How to Make Better Bolsters

How to Make Better Bolsters

by John Lewis Jensen

First Steps Toward a Beauty of a Bolster

Because my work is so complicated, my first step is to draw and refine everything on paper, working out all of the issues in terms of design and proportions. Once this is done, I make about six Xerox copies of the drawing that will be cut and pasted to material as needed.

In the case of these bolsters, I had Timascus on hand already. It came precision-milled from the supplier in a 1/8-inch thickness. However, as you can see in the accompanying photo, there are some rough tooling marks that should be eliminated. The smoother the contact surfaces are to other contact surfaces, the tighter the overall fit of the knife parts. It is important and critical, to me anyway, that components be “air tight,” and that there are absolutely no visual gaps between materials.

I hand sand the flats. Even though I am technically using the 4-inch-by-36-inch belt sander, I am not turning it on, as that would be a bit too aggressive in this case. The piece is small and would be hard to hold against a moving belt. It could easily get away from me, which could damage the piece and/or my hands! I simply hand sand it with even pressure on a 320-grit sanding belt.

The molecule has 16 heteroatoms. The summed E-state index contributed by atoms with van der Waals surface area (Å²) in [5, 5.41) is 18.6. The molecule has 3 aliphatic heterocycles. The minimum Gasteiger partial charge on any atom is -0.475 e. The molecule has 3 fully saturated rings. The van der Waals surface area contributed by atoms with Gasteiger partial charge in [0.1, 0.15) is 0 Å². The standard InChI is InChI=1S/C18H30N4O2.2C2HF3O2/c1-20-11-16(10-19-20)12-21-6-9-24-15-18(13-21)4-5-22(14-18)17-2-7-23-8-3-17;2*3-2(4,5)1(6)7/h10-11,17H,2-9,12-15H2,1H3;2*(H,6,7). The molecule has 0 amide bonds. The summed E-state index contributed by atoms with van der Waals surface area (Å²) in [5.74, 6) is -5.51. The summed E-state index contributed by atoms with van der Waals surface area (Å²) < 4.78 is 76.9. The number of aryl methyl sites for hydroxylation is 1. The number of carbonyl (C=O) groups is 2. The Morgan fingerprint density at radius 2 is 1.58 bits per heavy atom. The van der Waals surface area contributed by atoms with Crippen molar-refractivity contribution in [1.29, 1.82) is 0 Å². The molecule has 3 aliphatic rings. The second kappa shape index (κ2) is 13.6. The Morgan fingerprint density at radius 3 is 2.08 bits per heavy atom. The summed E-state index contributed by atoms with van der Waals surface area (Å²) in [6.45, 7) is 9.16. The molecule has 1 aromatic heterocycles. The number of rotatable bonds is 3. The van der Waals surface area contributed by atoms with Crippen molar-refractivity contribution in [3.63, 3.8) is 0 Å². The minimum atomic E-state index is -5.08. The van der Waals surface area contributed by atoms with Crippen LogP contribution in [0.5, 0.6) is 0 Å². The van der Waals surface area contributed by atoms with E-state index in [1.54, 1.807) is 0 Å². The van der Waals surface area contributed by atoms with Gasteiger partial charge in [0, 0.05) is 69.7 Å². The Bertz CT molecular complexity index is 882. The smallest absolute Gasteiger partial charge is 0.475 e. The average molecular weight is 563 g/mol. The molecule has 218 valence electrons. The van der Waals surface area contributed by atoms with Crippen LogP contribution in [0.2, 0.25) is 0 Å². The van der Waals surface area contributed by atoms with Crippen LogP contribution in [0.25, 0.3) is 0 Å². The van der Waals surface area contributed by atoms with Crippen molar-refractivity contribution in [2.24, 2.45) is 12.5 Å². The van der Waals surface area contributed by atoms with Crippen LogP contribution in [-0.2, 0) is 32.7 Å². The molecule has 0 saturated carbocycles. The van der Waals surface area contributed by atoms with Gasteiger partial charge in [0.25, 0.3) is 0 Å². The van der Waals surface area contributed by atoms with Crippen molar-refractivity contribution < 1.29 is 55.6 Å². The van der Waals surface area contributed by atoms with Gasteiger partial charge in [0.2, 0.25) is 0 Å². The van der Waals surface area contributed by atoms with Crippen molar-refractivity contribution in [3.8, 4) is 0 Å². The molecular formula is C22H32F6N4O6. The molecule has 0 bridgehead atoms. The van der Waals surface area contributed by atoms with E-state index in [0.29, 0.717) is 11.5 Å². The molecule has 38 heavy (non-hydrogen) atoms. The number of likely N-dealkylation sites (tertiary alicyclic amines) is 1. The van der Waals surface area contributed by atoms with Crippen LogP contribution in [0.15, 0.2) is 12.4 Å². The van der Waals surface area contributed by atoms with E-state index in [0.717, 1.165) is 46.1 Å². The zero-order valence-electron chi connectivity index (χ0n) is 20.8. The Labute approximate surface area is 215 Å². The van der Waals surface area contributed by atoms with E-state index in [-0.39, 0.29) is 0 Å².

I’m not trying, in particular, to remove thickness, only to eliminate the slightly irregular tool marks. This takes a bit of elbow grease, especially with the material being titanium. I just want to smooth out the surface. I have carefully cut out the bolster section from my overall drawing and double-stick taped this shape down to the topside of the raw material that I want to be my front bolster.

As you can see in the accompanying photo, I have smoothed the surface. You can see the grit marks of the sanding belt, but the bolster material is certainly smooth and flat to the touch and sight. The process is repeated for both bolsters.

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